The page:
From 2016, a post about necklaces! I am showing this partly because it provides useful instruction regarding necklaces, but largely to remind you that every summer JCrew sells such cute sundresses. This grey striped one is from 2015 (I think), but one cannot forget this gingham dress from 2016 or this eyelet one from 2018. Do not tarry in reviewing JCrew’s summer dresses. Now on to the original post . . .
We all agree that a bit of jewelry can add the finishing touch to an outfit.
I’ve had some difficulty over the years deciding what to buy (What will it go with? Does it make me look like a female impersonator?), but it turns out acquisition is only half the job.
Once you have jewelry, you have to remember to wear it.
This is a real problem for me.
Remember to wear. Remember to wear.
I recently acquired this Marni necklace from Vestaire Collective, so you would think I would be able to remember to wear it. In actuality, I only put this necklace on because my hand fumbled over it while looking for a watch.
I didn’t find the watch, but what a lucky pass through my jewelry drawer.
This combination could be ripped from the pages of Consuelo Constiglioni’s head!*
As a previously-owned item, the necklace cost me only a fraction of its original retail price, which seems about right, given that it is a mass-produced plastic geegaw.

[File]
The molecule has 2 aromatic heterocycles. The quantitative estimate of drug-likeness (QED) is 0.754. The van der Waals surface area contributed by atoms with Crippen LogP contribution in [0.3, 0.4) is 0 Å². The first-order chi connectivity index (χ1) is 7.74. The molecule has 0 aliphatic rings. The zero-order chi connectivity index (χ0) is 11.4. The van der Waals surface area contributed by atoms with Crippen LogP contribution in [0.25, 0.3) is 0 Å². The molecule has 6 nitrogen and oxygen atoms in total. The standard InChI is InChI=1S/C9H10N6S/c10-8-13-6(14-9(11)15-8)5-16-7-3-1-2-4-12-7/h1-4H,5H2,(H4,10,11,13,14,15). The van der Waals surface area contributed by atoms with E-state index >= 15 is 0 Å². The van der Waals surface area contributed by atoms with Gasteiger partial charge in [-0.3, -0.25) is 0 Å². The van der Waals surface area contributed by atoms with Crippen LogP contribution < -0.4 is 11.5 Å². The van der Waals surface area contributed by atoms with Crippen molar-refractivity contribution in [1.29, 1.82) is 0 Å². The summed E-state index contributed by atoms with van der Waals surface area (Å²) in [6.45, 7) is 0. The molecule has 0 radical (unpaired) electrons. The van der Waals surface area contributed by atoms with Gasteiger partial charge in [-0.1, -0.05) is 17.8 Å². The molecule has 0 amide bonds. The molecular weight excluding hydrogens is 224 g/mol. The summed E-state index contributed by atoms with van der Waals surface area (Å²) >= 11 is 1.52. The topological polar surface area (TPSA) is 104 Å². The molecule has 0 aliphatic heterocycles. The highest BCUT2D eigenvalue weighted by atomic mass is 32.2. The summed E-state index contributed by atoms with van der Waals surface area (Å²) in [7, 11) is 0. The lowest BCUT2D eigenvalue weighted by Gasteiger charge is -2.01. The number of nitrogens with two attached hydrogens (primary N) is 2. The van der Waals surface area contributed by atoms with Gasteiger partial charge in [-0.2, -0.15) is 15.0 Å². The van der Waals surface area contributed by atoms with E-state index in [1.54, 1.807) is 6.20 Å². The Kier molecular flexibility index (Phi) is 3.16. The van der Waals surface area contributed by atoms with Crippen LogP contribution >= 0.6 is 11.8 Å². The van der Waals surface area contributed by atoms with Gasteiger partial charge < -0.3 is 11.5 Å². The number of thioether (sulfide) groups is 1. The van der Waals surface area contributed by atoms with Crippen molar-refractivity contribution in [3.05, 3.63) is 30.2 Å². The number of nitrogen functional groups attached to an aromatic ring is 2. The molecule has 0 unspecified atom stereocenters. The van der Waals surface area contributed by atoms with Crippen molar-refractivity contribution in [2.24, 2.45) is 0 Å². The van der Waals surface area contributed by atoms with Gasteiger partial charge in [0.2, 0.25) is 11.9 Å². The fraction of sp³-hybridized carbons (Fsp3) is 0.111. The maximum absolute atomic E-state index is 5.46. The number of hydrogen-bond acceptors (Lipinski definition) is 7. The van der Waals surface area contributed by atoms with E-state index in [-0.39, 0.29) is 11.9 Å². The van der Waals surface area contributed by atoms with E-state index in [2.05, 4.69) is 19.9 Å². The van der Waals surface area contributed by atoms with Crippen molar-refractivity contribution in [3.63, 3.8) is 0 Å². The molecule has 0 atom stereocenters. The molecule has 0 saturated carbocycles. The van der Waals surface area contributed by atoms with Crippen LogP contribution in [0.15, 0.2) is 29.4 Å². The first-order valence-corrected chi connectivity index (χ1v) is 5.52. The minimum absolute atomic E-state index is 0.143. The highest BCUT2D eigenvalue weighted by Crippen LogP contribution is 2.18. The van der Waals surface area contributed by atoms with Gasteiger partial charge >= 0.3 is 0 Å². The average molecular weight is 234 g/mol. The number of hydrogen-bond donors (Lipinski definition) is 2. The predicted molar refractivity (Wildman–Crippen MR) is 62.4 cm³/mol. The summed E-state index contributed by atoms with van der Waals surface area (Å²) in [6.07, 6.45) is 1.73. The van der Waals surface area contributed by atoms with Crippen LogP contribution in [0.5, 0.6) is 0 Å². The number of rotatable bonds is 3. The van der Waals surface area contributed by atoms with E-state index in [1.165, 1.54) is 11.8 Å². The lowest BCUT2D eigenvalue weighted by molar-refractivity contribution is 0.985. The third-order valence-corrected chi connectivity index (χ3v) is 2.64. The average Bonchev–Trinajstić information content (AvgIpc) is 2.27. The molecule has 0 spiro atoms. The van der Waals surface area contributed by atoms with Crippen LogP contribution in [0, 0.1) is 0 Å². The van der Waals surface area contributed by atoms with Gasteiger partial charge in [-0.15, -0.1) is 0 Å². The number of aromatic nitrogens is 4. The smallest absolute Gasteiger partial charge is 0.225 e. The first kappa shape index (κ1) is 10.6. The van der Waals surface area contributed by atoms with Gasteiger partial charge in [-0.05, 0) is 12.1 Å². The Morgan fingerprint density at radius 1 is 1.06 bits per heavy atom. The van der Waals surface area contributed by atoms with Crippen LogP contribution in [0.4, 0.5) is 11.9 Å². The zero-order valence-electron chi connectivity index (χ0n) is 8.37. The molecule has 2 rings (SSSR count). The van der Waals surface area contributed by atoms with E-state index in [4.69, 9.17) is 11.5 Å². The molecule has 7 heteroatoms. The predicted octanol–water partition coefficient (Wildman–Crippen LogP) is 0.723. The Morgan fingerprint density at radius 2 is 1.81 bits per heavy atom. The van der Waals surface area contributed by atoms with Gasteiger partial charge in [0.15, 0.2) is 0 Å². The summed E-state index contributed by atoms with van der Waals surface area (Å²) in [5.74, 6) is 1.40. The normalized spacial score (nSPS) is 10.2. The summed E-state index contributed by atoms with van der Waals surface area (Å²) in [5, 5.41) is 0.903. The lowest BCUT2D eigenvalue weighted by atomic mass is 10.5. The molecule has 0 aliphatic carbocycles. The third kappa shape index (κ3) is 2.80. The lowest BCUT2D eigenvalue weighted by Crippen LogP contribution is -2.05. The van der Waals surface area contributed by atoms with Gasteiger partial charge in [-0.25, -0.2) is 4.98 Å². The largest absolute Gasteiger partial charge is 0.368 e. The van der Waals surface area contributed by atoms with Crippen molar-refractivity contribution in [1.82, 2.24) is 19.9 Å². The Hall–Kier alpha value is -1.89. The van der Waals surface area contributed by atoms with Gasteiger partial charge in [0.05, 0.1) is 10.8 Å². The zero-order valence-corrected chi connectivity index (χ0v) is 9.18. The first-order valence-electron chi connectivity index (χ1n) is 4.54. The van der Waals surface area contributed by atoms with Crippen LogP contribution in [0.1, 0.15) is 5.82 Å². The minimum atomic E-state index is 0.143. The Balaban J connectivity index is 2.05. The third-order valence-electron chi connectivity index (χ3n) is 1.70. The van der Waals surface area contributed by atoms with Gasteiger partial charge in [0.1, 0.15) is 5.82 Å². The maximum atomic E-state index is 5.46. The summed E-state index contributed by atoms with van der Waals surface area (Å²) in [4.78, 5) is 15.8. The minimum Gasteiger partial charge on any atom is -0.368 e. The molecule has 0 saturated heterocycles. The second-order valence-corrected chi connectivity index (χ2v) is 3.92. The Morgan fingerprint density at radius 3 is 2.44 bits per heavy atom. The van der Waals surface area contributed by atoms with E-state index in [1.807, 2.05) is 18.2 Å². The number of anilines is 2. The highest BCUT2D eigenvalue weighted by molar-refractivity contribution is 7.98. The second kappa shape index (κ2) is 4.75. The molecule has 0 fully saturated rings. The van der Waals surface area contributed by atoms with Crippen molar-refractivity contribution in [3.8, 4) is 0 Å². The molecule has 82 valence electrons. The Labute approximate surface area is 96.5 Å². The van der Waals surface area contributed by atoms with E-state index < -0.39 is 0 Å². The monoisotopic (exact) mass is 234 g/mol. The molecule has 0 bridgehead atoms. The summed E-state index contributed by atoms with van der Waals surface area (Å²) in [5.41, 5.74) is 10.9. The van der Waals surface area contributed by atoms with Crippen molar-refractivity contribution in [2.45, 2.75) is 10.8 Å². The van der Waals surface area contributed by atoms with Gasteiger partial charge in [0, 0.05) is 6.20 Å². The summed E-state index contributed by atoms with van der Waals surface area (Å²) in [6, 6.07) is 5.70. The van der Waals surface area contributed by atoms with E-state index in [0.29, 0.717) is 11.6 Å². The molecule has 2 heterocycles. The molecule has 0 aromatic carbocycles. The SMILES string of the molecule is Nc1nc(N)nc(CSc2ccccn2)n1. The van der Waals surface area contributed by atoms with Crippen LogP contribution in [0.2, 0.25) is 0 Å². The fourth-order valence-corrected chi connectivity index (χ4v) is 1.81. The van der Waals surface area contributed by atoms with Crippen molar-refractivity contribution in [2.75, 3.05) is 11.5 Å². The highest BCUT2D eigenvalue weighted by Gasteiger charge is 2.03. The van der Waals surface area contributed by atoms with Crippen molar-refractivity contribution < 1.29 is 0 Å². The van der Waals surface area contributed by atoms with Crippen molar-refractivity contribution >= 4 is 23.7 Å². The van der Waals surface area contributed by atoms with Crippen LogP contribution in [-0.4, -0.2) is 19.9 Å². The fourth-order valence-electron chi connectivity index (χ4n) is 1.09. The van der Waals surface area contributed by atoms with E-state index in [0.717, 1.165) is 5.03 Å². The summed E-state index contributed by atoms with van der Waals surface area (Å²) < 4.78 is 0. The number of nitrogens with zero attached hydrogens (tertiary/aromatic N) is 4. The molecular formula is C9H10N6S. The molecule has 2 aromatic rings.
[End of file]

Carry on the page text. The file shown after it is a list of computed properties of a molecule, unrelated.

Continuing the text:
The medallions (I am giving them legitimacy by using that word here) are resin strung on a nylon cord and then attached to a thin strip of black patent leather.
Does this necklace remind you of anything? Anything at all?
Remember to wear! Remember to wear!
What else could I wear this caramel geegaw with?
Many things. I wear a lot of black, white, and grey.
This necklace is 30 inches long and slips on over the head. It has no clasp and short of taking it to a leather repair shop and a jeweler, the length cannot be shortened. Unless . . .
Here is a second look for this necklace, which is well suited to a casual sundress.
By the way, I like the fact that the necklace is black and orange and not black and red. A black and red necklace with the red sandals might have been . . . wait for it . . . overkill.
I like this charming dress with the electrified, white-wall, red patent leather sandals.
The outfit can be made a little more conservative, a little more formal, with an elegant necklace. Like so.
You’ve seen this necklace before. It’s 44 inches long and closes with a toggle clasp, which means it can be doubled or, my preference, trebled.
Of all the necklaces I own, this one sits the most squarely at the intersection of distinctive and useful. With semi-precious beads in the mix, it’s much more interesting than a precious metal link necklace, but onyx — i.e., black — goes with everything.
The onyx beads have a terrific shape; they’re like torqued cubes. The silver beads, which are actually sticks, get visual interest from the cable grooving. And there is a little gold in the mix, too: tiny, spherical beads.
Resin Necklace: Marni; Ruffled top: Isa Arfen; Floral dress: Derek Lam 10 Crosby; Black sandals: Donald J. Pliner Fritz Sandal; Striped dress: JCrew; Onyx necklace: David Yurman Precious Beads Cable Stick Necklace; Red Sandals: Aquatalia Wanette Sandals
* I meant that botched metaphor. See The Virtues of Red Sandals. Consuelo Constiglioni is the director of Marni.
5 thoughts on “The Directrice Re-Presents: A Study of Necklaces”
I often suspect that I got into jewelry making because the beads remind me of candy. If I can’t eat them, at least I can play with them.
Favorite line(among several strong competitors):
“Does it make me look like a female impersonator?)”
This lady can write.
You got that right!
Great eye candy